Roughly 90% of humans are married for a portion of their lives. Copulation is required for survival of the species. This idea is beyond Senator Gillibrand and many other people. Until recently (18th century) roughly 50% of children in Europe and the colonies died before age 5. Thus women needed 8 or so children to get grandchildren. That takes thousands of copulations on average. The great chief justice John Marshall was one of 15 children, and he and Polly had 10 children of their own. Polly was but 14 when Marshall was smitten by her. They married when she was just 16. Nowadays Marshall would be a registered sexual predator instead of an universally admired justice.

2 Ed 06.11.14 at 12:03 pm

It’s interesting to see that this trend of guilty until proven innocent has spread to other areas. Especially with the media, which in their haste to get a ratings scoop reports rumors as fact. You also have self-styled experts who provide comments that either can’t be verified or no effort is made to verify them by the reporter.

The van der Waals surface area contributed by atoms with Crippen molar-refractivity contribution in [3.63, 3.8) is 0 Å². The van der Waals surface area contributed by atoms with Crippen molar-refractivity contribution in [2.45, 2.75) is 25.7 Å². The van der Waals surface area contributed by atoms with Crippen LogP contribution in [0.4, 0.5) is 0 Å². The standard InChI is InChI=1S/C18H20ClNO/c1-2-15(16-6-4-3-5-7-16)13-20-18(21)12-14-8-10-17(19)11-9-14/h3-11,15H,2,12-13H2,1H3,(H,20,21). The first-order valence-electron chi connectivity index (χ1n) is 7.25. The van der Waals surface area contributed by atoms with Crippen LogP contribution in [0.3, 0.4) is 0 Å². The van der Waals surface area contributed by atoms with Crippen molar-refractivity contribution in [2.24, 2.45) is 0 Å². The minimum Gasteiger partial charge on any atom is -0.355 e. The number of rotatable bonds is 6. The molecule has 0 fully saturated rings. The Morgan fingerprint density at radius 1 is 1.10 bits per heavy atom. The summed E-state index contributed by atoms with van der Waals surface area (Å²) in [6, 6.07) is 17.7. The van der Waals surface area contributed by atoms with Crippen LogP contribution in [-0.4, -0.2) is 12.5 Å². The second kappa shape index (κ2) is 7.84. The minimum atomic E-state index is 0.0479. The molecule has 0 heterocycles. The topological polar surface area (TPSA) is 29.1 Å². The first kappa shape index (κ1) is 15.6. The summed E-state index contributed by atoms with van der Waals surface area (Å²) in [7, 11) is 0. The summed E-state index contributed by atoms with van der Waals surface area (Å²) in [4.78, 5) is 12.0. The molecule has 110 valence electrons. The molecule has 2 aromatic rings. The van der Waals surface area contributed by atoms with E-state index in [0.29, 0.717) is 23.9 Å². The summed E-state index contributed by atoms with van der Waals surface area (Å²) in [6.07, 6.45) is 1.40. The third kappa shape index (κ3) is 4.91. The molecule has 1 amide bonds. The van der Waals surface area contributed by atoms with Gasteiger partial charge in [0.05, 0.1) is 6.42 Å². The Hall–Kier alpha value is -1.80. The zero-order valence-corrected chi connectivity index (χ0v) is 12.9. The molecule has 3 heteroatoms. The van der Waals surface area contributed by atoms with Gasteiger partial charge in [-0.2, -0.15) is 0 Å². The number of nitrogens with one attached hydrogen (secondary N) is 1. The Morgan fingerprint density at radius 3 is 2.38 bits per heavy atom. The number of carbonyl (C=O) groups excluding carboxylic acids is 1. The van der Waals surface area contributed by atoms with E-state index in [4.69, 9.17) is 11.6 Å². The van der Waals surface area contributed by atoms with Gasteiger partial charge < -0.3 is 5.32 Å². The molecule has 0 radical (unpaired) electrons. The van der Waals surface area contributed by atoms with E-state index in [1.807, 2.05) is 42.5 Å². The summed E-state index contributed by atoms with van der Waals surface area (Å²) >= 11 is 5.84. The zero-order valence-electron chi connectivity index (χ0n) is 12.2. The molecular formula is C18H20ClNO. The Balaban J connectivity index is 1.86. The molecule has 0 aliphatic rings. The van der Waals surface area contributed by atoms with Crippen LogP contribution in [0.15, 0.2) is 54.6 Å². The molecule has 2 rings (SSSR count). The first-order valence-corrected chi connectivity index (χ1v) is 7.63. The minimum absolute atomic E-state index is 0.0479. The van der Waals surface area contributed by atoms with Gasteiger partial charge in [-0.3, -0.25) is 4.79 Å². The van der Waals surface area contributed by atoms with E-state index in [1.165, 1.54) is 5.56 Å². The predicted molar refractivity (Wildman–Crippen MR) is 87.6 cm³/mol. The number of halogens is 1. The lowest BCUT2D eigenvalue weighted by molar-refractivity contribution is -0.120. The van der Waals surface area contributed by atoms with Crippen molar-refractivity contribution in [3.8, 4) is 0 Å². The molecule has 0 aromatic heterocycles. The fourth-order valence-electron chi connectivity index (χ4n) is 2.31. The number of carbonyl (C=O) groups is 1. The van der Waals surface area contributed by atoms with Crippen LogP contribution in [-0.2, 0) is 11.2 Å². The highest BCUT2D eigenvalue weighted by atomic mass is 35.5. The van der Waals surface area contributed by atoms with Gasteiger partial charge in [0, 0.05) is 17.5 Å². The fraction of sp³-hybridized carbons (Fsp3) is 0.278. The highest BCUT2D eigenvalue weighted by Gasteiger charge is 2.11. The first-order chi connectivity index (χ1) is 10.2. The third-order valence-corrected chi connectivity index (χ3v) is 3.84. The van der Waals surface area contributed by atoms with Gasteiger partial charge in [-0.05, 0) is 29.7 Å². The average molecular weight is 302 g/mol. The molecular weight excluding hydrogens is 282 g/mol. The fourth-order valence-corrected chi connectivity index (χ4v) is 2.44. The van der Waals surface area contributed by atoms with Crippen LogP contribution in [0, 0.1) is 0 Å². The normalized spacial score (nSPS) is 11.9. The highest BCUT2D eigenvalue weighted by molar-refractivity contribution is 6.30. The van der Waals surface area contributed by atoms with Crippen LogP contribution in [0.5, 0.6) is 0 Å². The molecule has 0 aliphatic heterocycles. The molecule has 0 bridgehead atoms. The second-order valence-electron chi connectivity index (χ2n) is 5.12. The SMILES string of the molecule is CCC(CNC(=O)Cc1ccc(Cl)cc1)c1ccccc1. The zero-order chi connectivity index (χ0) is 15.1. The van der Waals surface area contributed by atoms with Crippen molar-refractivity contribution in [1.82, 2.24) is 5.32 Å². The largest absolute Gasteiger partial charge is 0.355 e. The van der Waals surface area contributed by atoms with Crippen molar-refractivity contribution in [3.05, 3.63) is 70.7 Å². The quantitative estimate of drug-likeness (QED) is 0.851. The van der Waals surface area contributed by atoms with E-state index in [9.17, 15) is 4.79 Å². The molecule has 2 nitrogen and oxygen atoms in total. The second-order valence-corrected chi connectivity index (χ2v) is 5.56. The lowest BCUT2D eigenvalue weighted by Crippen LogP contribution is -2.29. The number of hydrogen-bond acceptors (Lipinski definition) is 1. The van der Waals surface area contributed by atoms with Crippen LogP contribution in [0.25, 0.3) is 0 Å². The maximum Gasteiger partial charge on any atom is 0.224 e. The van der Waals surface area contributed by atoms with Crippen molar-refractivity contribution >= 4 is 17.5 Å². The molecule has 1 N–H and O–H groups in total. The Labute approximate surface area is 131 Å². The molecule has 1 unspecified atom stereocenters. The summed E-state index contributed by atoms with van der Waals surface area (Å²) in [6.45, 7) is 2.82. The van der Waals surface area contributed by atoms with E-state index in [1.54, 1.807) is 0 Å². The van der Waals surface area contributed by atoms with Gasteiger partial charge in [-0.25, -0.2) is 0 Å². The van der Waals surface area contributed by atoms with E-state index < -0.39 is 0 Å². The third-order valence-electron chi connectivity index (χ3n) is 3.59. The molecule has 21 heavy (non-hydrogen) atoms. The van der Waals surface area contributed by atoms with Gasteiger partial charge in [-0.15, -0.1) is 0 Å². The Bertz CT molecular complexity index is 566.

3 Oh my 06.11.14 at 2:58 pm

Just the absurdity of identity politics.

4 Noway 06.12.14 at 8:51 am

“A presumption of guilt in sexual assault cases”… for men.

My guess is if a guy showed up, claiming he was drunk and taken advantage of by some gal (or perhaps even another guy), there would be much smirking and lack of seriousness displayed by people who otherwise would be grim-faced and protective.

5 That Guy 06.12.14 at 8:52 am

This is replacing justice by logic with justice by feelings.

In traditional jurisprudence, evidence is weighed to come to a verdict which may be imperfect but is at least based on logic.

The ridiculous college tribunals are purely based on feelings. If they feel like he’s guilty because the accused feels like he’s guilty, then he must be found guilty. That’s why there’s a continual striping away of any chance to present evidence or arguments against the so-called victim. Making your feelings known is a very straight-forward process which doesn’t require cross-examination.

Welcome to trial by emotion. Stop it now before it spreads into the criminal system.